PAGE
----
Arbor day rooted in our appreciation of trees
Bay Naturalist / By Kathy Reshetiloff - Bay Journal
"Each generation takes the earth as trustees. We ought to bequeath to posterity as many forests and orchards as we have exhausted and consumed." These were the words of J. Sterling Morton, an editor of Nebraska's first newspaper, who in 1872 proposed a tree-planting holiday to be called Arbor Day. Prizes were offered to counties for properly planting the largest number of trees on that day. It has been estimated that more than 1 million trees were planted that first Arbor Day. The idea spread. By 1894, Arbor Day was celebrated in every state.
Originally, Arbor Day was established to help early settlers meet their needs for fuel, food, building material and wind breaks. Today we still depend upon trees for many consumer products. Paper, lumber, furniture, fruits, nuts, fuel and medicines are just a few of the items that trees provide. But what is becoming increasingly clear is how essential trees and forests are to maintaining a healthy and productive environment.
Trees and other green plants give us oxygen and reduce air pollution. Through a process known as photosynthesis, plants use sunlight, carbon dioxide, water and a few nutrients to produce their own food. Oxygen is released as a byproduct. Trees also reduce the greenhouse effect, which is caused when certain gasses accumulate in the upper atmosphere prevent heat from radiating back into space. Carbon dioxide, released by the burning of fossil fuels, is one of the major heat-trapping gases. In one year, a healthy growing tree takes in about 26 pounds of carbon dioxide releases enough oxygen to support four people.
Trees help to conserve both land and water resources. Trees growing alongside streams and rivers has a byproduct. Trees also reduce the greenhouse effect, which is caused when certain gasses accumulate in the upper atmosphere prevent heat from radiating back into space. Carbon dioxide, released by the burning of fossil fuels, is one of the major heat-trapping gases. In one year, a healthy growing tree takes in about 26 pounds of carbon dioxide releases enough oxygen to support four people.
Trees help to conserve both land and water resources. Trees growing alongside streams and rivers hold soil in place with their roots. Leaves slow the erosive force of rain by intercepting and slowing precipitation. By increasing the infiltration of water into the ground, trees reduce runoff that may often contain pollutants such as sediment, fertilizers and chemicals. Shade cools water, maintaining temperatures suitable for fish and other aquatic wildlife. Leaves dropped by trees each year provide nutrients to both soil and water.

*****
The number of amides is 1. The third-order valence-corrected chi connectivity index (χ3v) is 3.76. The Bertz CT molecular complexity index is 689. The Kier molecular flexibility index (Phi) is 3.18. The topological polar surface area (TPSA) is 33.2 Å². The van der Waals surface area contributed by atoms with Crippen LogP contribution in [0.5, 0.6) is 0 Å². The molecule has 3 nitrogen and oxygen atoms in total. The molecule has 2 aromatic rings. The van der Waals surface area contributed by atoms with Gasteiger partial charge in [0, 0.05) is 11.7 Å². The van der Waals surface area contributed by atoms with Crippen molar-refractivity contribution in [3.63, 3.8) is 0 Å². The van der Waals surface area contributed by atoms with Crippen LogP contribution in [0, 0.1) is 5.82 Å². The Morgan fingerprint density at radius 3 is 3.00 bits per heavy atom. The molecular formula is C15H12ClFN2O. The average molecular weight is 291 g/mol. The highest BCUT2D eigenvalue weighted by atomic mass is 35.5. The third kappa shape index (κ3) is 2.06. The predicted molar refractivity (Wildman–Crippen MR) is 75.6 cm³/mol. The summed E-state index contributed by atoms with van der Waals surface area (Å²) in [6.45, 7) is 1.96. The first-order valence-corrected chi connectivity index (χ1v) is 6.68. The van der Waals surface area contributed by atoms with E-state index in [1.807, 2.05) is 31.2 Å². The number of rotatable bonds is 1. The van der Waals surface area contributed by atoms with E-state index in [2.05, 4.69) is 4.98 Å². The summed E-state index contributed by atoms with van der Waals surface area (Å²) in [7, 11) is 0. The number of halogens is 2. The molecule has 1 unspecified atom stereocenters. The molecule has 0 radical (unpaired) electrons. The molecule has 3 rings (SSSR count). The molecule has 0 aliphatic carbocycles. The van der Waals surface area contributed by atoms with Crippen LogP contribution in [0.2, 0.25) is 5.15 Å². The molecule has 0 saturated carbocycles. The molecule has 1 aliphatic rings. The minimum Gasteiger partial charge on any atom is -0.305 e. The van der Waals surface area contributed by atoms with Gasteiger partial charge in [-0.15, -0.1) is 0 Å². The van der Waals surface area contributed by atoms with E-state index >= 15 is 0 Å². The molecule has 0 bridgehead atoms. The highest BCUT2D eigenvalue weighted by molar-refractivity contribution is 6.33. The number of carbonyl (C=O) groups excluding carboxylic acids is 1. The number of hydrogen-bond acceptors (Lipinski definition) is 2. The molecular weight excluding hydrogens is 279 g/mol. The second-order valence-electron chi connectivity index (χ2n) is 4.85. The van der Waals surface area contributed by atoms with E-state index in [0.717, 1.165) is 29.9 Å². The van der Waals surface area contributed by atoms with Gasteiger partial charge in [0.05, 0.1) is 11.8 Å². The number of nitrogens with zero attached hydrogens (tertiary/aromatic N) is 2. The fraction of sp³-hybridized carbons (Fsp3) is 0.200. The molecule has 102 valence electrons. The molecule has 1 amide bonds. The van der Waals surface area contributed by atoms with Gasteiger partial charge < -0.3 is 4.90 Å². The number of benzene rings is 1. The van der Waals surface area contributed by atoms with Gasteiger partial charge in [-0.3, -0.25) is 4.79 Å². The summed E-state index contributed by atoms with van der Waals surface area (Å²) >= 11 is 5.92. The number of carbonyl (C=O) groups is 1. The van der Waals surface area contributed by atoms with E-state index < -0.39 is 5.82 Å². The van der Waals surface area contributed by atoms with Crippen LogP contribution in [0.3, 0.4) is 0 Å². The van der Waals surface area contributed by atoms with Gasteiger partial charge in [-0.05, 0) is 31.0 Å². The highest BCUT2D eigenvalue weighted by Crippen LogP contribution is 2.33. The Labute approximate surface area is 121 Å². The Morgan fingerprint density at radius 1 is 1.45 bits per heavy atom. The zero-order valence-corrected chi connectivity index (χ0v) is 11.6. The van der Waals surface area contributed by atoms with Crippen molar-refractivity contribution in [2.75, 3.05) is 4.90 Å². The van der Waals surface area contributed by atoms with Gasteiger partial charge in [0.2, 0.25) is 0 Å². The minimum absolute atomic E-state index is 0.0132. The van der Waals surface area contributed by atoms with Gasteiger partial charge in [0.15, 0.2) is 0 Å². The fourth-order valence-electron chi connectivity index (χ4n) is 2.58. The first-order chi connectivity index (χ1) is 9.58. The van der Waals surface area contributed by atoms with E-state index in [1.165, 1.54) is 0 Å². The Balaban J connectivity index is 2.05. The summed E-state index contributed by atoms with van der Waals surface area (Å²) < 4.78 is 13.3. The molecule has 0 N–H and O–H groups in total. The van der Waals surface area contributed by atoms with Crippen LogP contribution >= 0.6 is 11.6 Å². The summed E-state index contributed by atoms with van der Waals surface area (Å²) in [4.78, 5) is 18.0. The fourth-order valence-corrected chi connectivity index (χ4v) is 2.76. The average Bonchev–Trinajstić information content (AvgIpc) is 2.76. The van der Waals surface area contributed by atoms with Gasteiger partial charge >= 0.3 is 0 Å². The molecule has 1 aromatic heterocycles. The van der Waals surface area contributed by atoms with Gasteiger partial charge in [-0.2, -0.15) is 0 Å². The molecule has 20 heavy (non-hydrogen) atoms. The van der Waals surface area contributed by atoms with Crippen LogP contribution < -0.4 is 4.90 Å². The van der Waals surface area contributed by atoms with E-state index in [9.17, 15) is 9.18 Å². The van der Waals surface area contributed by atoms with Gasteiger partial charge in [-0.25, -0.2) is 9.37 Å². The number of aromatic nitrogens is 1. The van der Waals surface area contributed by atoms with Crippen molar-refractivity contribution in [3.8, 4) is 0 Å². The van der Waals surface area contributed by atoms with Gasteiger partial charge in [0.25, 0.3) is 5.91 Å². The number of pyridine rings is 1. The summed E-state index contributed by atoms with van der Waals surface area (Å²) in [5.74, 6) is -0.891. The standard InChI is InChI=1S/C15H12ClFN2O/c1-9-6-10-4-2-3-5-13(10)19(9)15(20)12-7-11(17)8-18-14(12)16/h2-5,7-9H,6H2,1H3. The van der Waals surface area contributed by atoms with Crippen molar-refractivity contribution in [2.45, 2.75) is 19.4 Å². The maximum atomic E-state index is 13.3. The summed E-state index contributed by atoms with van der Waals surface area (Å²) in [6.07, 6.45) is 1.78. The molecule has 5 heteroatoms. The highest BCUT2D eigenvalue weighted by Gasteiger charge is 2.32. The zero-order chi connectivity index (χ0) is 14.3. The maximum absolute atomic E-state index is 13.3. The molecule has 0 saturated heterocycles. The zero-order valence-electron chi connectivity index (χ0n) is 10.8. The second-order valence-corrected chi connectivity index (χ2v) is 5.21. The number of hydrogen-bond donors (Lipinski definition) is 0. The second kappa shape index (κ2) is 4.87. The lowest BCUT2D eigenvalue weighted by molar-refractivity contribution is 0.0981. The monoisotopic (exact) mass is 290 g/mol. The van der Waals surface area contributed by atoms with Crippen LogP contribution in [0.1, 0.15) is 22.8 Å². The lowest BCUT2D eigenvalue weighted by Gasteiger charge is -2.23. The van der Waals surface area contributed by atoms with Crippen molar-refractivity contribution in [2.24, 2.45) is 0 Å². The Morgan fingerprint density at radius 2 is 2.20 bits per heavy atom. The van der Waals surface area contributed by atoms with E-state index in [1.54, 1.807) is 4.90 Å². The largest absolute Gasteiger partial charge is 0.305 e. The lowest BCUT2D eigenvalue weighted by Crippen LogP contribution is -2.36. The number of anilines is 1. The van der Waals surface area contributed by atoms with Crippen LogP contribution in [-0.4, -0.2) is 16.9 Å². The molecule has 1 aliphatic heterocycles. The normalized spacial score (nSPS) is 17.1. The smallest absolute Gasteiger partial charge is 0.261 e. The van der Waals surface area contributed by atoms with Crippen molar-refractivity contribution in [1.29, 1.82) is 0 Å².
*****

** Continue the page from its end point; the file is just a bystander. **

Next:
If placed strategically around buildings, trees help conserve energy by reducing the need for heating and air conditioning. Deciduous trees, those that lose their leaves each year, provide shade and block heat from the sun during the summer. These are best planted on the south and west sides of buildings. In winter, after the leaves have fallen, they allow more sunlight and heat to enter. Evergreens, trees that retain their leaves or needles year-round, provide wind breaks. To intercept cold winter winds, these should be planted on the north side of a building.
Trees and forests are critical for much of this nation's wildlife. Much of our wildlife depends upon trees for food, shelter and nesting or nursery areas. Trees that produce edible and nutritious nuts, seeds or fruit are especially valuable to wildlife. Mammals, birds, reptiles amphibians and insects use small holes or cavities in larger trees for nesting and hibernating. Even young trees provide both nesting sites for breeding birds and resting spots for migrating birds. Buds are eaten by birds and small mammals, flowers provide nectar for insects and hummingbirds and cavities provide shelter. One mature tree can support dozens of wildlife species throughout the year. Evergreens trees, like cedar, juniper and holly are particularly valuable to wildlife. Some deciduous trees high in wildlife value include black cherry, red maple, river birch, dogwood, American beech, black gum, hickory, walnut and a variety of oaks.
Try as we might to set ourselves apart from these giants of the plant world, civilization has always been linked to trees. The discovery of fire and inventions such as the wheel, paper, boats, many of our musical instruments, the airplane and all rubber products would have been impossible without trees. In many of the major religions of the world, trees represent spirits, gods, paradise, knowledge, fertility, strength and stability.
Trees improve the quality of our lives. As children we climb them to hang swings or build forts. We retreat to the forest in search of solitude or adventure. Trees attract insects, birds and mammals to an otherwise sterile suburbia or concrete city. Landscaping with trees can increase the value of both residential and commercial property by as much as 20 percent. Every year, trees paint our autumn landscape in a blaze of fiery colors. We simply cannot imagine our world without them. Theodore Roosevelt once said, "A people without children would face a hopeless future; a country without trees is almost as hopeless."
For more information about planting trees, Arbor Day celebrations or educational curricula focusing on trees contact:
The National Arbor Day Foundation
100 Arbor Avenue
Nebraska City, NE 68410
Kathryn Reshetiloff is with the U.S. Fish and Wildlife Service’s Chesapeake Bay Field Office in Annapolis.
Arbor day rooted in our appreciation of trees
Ariticle from Bay Journal - April 1995